Alfred Hitchcock, USA, 1958, Théâtre du Temple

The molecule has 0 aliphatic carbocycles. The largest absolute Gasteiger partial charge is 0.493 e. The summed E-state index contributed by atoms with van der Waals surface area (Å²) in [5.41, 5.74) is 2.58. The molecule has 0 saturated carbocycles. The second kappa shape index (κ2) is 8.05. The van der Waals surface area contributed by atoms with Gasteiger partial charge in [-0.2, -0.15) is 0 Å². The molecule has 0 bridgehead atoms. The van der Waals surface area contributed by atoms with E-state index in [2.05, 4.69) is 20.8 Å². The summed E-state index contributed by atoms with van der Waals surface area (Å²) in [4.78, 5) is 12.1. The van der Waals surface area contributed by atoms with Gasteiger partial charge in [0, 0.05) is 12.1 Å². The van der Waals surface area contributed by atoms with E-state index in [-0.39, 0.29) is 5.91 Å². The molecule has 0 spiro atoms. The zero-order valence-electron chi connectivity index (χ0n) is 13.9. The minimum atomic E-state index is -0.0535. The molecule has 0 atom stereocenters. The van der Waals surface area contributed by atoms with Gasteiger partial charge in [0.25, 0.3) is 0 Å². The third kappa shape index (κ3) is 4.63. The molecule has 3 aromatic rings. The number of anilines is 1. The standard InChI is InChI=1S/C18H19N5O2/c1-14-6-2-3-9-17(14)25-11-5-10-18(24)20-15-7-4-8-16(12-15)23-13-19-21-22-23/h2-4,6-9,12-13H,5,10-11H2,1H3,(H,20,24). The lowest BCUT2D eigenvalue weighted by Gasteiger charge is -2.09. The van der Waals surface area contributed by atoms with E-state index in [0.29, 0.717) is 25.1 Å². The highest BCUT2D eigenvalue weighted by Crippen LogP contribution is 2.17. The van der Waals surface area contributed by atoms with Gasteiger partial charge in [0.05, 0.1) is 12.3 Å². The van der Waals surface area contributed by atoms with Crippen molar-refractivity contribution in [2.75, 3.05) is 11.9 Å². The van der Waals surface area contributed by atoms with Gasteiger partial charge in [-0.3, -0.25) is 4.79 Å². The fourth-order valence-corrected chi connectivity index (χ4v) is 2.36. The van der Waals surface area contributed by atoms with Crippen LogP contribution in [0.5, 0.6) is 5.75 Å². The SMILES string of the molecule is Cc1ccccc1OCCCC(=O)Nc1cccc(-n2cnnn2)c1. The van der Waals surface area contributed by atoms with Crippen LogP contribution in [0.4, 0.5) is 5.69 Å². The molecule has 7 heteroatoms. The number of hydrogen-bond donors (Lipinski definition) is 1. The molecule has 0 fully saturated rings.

Scottie, a former police officer, has been commissioned to keep an eye on Madeleine, a young woman haunted by the memory of a relative’s suicide. Walking through San Francisco Madeleine’s trail leads Scottie from place to place, particularly places which may contain secrets about the history of the city, such as a cemetery, a museum and a book shop. Secrets and hidden stories are the subject of this sequence, as Madeleine has probably lost her memory after attempting to drown herself. Scottie takes her to a redwood forest on the outskirts of the city. It’s a place she says she’s never been to before, yet she seems to remember it. Hitchcock created this space from two real places, according to supplementary information about the film. He’s constructed the one, imaginary space out of two real spaces to build a filmic, metaphorical space. We can’t see the horizon, only glimmers of light and colour through the middle of the trees. It is a place of darkness and mystery, representing the unconscious mind. Appearing to be in a hypnotic state, Madeleine is asked to give voice to her repressed memories, as if in a psychoanalysis session. The truth is brought about by going to a precise location where things happened. This sets up the approach that will guide the film until its conclusion. Scottie will have to go back to the cloisters and up the spire so that the puzzle can be solved, and to allow his vertigo to disappear – even if that puts Madeleine in danger of falling to her death. As the shots move through the different axes and points of view, Scottie believes that Madeleine has disappeared for a moment, Madeleine, the elusive figure who he struggles to understand. It is both psychoanalysis and metaphysics in action, seen by the relationship between bodies and space, seen through a mix of shot types. The characters are sometimes tiny in the shot, faced with something that is much larger than them, such as the centuries past, whilst a close up pans along the tree’s circles precisely defining the space, followed by a close up of Madeleine’s own, thin hand, testifying to insubstantiality of her existence. In this way, the place and the memories that it holds create the presence of existential doubt in the character’s minds.